During this, not only were students, and one of our teachers watching the live stream, they also communicated with the people in San Diego through face book.
Our final total — $22, 824. Wow.
This has been an absolutely unforgettable experience for me and my class. None of us will ever be the same. I’m guessing most people didn’t think 25 kids could raise that much money. But kids often defy expectations, if you give them the opportunity.
My students have learned the power of believing in yourself. Of choosing hard things and pushing through, despite the odds, to accomplish them. They’ve learned the goodness of people, and helping those you’ve never met because they were treated to that experience themselves Friday night.
They’ve learned that they’re part of a global community. That technology makes a difference. And that they make a difference.
Some people don’t want to be the change that they see in this world. I do. If that’s the only thing I pass onto my students, I will be satisfied.
Never doubt that a small group of thoughtful, committed
citizens can change the world; indeed, it’s the only thing that ever has.
This is really an amazing story, Shelley. Congratulations to you and your students. This is so incredibly inspiring! Thanks for sharing the story.
wow, amazing story, I will share this with my class as we raise money for Haiti. You’ve set the standard high!
Truly an amazing event. I’m left speechless. Thanks for sharing something so emotionally powerful and compelling.
Wonderful, inspiring story, Shelley – part of these students’ success is your encouragement and your belief in them. Bravo! I have had the lucky experience of groups outdoing expectations and achieving “impossible” goals as a collective effort. Anything – ANYTHING – is possible. Thanks for this.
You and your students are amazing.
Shelly, Love your post that shows the power of our students when they want to make a difference. This is an activity that your kids will remember as long as they live. Kids love to make a difference in the real world. At our elementary school, we have used Pennies for Peace and Read to Feed the last couple of years to provided our students the opportunity of helping others. Like your project, it was amazing to see their energy and spirit at work. Hugs and High Five to you and the CE 10 class.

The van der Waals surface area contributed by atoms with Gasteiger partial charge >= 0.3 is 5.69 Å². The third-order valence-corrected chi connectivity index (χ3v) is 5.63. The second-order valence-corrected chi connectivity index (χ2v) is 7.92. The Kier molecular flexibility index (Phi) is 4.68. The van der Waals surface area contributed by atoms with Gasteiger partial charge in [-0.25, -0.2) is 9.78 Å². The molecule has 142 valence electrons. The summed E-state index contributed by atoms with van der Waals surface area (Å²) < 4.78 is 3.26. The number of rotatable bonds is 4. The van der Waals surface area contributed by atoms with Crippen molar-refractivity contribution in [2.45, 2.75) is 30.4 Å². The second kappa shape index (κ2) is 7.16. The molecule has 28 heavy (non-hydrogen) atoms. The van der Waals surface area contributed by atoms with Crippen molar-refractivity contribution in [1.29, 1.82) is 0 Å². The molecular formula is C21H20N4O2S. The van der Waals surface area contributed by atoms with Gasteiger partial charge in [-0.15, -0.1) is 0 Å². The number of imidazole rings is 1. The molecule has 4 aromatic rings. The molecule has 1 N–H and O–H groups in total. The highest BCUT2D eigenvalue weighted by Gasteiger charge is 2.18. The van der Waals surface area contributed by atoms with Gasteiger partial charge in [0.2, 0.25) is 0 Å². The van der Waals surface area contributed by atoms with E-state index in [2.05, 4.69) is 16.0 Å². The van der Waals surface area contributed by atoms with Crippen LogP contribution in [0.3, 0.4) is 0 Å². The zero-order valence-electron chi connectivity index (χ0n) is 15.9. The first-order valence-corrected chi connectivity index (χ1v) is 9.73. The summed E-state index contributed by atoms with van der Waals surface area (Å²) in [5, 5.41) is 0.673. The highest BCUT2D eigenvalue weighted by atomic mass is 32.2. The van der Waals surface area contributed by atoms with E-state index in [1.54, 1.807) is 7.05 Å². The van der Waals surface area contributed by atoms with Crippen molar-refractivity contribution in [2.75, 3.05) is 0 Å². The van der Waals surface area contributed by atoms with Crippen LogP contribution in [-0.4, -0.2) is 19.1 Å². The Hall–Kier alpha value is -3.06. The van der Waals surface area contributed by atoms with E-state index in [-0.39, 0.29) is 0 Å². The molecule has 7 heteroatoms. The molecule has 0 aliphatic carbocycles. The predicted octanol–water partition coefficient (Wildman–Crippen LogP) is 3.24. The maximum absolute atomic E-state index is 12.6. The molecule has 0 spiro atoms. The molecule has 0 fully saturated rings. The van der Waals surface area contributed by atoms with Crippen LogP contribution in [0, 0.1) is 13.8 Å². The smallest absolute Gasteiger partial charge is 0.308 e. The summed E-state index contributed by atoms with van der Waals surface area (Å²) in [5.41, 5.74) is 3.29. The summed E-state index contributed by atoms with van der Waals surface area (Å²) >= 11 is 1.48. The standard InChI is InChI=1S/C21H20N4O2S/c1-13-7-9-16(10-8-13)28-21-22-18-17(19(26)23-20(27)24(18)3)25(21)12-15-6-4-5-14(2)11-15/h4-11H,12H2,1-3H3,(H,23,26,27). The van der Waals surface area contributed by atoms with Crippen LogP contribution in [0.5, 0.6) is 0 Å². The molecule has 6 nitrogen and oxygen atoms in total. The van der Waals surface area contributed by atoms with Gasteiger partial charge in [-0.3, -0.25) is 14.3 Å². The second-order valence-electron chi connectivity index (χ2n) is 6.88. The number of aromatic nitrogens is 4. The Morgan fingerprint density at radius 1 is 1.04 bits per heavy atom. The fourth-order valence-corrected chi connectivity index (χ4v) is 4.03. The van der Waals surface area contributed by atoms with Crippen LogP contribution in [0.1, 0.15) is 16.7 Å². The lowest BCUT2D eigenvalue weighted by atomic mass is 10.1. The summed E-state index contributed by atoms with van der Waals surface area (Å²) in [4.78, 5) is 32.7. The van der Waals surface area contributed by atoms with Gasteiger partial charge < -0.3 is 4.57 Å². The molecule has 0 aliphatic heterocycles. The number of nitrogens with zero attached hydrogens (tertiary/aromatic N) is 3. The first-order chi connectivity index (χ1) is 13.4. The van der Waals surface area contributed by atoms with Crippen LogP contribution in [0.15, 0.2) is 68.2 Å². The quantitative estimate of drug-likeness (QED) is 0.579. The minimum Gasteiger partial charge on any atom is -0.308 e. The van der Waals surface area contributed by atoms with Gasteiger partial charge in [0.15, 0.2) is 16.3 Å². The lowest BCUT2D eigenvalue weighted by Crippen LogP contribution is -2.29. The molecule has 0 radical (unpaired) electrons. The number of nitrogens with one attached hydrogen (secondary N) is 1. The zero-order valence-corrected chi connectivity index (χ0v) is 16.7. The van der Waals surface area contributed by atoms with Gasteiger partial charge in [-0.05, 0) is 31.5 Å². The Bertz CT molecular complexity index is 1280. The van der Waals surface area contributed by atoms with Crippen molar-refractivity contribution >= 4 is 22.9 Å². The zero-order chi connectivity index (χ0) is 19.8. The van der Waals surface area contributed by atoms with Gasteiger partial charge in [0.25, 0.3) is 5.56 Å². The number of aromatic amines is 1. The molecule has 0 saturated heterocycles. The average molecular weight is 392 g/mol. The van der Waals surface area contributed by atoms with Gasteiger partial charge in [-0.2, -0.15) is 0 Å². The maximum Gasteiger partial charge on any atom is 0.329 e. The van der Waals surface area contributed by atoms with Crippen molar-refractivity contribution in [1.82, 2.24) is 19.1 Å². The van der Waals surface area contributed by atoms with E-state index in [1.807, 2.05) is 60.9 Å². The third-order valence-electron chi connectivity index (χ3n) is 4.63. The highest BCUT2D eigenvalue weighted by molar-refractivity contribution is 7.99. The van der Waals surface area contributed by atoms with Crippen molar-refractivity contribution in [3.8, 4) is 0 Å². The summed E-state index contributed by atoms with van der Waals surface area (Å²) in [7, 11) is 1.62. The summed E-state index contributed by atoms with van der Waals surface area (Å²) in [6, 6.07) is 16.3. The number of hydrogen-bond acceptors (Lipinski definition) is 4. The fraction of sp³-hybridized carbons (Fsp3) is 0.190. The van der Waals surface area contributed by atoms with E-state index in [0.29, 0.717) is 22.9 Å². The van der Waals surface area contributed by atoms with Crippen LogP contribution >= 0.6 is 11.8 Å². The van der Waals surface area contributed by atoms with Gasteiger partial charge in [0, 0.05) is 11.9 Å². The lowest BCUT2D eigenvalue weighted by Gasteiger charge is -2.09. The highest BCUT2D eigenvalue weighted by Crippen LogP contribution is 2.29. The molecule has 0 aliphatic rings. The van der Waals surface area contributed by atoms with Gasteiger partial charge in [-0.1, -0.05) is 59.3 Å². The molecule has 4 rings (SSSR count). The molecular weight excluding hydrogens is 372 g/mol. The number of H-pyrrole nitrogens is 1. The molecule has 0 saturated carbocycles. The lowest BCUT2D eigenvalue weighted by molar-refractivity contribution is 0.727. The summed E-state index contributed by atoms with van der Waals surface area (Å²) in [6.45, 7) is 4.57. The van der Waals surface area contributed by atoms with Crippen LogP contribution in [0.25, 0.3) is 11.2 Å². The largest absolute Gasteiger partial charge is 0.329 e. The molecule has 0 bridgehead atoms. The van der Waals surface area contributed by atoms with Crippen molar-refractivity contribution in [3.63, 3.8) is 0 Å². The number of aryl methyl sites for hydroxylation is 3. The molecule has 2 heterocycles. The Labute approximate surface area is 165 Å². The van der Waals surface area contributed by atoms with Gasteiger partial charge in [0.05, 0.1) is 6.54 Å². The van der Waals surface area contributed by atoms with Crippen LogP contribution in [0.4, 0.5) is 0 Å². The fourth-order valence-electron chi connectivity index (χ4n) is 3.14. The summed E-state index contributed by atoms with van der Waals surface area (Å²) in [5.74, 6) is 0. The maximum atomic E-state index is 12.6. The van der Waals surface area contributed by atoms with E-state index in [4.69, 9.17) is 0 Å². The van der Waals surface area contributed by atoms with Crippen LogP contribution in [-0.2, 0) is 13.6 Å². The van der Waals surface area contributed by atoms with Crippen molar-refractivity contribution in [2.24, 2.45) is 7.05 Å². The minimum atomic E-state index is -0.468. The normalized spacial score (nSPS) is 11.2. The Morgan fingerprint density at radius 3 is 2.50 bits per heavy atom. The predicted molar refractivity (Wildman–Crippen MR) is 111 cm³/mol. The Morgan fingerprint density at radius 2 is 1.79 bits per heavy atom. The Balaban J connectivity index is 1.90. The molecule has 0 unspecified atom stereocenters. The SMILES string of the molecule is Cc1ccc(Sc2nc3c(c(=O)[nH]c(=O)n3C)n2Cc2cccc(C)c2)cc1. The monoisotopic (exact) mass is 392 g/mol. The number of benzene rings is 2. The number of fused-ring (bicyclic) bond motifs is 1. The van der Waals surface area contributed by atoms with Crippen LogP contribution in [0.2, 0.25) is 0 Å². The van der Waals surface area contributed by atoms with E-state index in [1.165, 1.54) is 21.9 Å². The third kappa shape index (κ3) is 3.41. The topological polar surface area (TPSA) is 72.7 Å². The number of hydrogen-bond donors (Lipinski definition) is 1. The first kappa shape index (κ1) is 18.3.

This is truly amazing! Does the CBC know what you and your students have accomplished? If not, I think they should!
Thanks for sharing your story, Shelley. I agree that too often we don’t give our students the freedom to do what they are capable of doing. I also have an inspiring story to share. Glendon School has 260 students (the town of Glendon has a population of about 500 people). At the beginning of September, three grade 2 students decided they wanted to raise money for the Make a Wish foundation. They set a goal of $8,000 (enough to grant 1 wish). These girls worked hard and gained the support of the local community. A few weeks ago the total raised was an incredible $25,000 (enough to grant 3 wishes)!
Wow, what an amazing story! It shows that even students so young care about others and can make things happen. Thanks for sharing!
Well done! Thanks for sharing this inspiring story. My eighth graders are about to start their Make A Difference Projects and your post is perfect for them. I especially liked your response to the student who was concerned about waiting customers…problem-solving will always come in handy!
Thanks, Adriana. And good luck to your students with their projects!